I posted an article on LinkedIn a few months back that got quite a bit of attention, and thought I’d share it here as well.
As a magician and mentalist specializing in the corporate market, I’m often asked by hotel staff and attendees if this is “my real job.” It just isn’t something people are used to seeing in a live environment. Even when we watch acts on America’s Got Talent, they normally have a storyline that involves some other source of income. In my case, I decided to make a career out of being a mentalist shortly after graduating from college.
For anybody who doesn’t know what a mentalist is, think of an illusionist who specializes in mind-reading entertainment. We do the same things that you might see a TV “psychic” do, except we present it as entertainment rather than purporting to be the real thing.
So back to being 21 and deciding to go into this full-time. My mentor, a magician named Jason Randal, posed a leading question — “Kevin, what do you think your real job is?” And given Jason’s resume, I tend to take his thoughts fairly seriously. Over his lifelong career as a magician and mentalist, he has also earned a PhD in social psychology, a seventh-degree black belt in karate, won multiple awards for different musical instruments, and is one of the top flight instructors in the world for both airplanes and helicopters. Not to mention moonlighting as faculty at both MIT and Harvard Business School.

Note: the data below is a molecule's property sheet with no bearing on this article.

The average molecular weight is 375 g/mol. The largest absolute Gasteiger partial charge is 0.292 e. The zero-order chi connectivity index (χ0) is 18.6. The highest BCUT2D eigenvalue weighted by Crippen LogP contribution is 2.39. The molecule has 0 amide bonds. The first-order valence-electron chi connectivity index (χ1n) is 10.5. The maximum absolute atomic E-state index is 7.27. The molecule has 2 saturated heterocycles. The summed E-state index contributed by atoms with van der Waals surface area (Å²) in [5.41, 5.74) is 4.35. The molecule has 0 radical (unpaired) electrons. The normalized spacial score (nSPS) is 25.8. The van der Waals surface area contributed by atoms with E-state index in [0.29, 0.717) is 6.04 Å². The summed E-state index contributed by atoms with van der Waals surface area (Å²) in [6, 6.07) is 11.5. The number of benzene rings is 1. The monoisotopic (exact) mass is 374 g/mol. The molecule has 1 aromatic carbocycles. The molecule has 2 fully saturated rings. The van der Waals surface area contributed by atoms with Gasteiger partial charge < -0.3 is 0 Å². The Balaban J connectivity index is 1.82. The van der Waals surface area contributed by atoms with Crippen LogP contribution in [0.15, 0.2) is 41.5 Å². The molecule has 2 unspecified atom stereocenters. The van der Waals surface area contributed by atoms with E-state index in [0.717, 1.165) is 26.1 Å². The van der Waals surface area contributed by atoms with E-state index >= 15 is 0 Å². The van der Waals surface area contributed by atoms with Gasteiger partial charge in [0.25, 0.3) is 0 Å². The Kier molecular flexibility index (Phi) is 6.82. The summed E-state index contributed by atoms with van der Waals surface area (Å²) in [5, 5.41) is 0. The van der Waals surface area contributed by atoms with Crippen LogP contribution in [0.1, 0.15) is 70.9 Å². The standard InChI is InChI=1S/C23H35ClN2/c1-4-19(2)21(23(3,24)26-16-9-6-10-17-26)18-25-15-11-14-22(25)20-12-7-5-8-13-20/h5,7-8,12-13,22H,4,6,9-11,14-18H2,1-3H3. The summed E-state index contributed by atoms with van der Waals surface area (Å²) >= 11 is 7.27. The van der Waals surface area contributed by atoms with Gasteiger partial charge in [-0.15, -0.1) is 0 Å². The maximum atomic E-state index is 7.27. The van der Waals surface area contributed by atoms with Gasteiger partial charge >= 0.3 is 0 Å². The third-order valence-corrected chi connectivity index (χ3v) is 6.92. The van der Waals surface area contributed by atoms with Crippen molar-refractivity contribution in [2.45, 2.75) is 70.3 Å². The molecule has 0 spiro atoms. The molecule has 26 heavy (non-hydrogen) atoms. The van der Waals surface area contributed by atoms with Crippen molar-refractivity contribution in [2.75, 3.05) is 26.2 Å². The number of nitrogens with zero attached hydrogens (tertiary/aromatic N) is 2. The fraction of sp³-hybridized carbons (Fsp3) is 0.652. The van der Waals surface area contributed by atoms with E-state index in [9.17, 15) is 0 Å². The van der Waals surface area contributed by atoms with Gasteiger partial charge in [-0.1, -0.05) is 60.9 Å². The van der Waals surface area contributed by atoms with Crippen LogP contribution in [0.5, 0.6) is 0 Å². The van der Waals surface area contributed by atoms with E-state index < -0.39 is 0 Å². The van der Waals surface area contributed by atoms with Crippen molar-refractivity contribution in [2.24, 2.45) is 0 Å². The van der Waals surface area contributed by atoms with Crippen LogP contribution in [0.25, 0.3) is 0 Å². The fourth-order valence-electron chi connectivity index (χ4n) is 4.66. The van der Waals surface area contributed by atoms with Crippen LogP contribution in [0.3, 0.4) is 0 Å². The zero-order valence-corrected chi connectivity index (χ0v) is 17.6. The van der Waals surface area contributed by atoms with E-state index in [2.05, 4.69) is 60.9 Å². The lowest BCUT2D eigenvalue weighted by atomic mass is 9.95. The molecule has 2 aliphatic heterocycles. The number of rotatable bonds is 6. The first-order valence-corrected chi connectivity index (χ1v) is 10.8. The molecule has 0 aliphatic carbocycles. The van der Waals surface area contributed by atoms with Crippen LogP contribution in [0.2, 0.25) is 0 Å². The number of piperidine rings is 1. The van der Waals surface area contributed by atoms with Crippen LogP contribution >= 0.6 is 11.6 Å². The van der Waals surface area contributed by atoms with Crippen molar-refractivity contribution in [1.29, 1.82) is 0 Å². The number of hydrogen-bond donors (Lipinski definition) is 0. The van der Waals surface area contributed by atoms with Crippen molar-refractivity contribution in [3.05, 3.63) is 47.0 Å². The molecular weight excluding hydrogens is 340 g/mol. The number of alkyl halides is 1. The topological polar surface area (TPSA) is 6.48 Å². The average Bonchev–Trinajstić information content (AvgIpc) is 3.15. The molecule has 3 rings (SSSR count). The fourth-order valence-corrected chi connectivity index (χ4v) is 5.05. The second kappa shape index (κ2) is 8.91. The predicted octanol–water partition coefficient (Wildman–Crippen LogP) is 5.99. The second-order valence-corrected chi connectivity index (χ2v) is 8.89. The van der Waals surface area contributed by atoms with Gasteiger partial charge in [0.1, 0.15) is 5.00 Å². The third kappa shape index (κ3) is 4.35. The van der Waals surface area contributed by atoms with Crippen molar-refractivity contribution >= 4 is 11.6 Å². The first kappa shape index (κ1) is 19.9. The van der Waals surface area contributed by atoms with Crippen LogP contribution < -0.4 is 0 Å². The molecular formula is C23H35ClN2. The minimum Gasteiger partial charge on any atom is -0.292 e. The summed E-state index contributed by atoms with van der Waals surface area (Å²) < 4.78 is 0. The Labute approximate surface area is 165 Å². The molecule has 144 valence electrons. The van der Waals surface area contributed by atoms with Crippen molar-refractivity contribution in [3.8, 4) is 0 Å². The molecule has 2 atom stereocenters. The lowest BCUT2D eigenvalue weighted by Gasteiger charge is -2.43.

So back to “Kevin, what do you think your real job is?” I replied that it was to do impossible mind reading demonstrations. But he made me drill deeper. Maybe it was to fool people? Maybe it was to help guests network during cocktails? After throwing out a few guesses, he finally gave me the answer, or at least his take on the correct answer. My job as an entertainer is to change the way that people feel. And he told me that I should approach all events with that intent and purpose. Because most mentalists, and most magicians, simply go out with the intent to fool. And that’s only half the battle. In reality, mind reading demonstrations are only my vehicle, or mode of action, to a much more important goal. Thinking that way produces a scalability and a unique value for clients.
When I show up to an event, I’m there for a greater purpose than simply fooling the guests. I’m there as an ambassador of goodwill, and everything from my arrival time to my communication leading to the event should reflect that. Given two performers of equal skill and expertise, who will do the better job? The act who shows up simply to fool the guests, or the act who shows up to create an experience that will leave them somehow changed for the better?
So what’s YOUR real job? Leave a comment below and please share!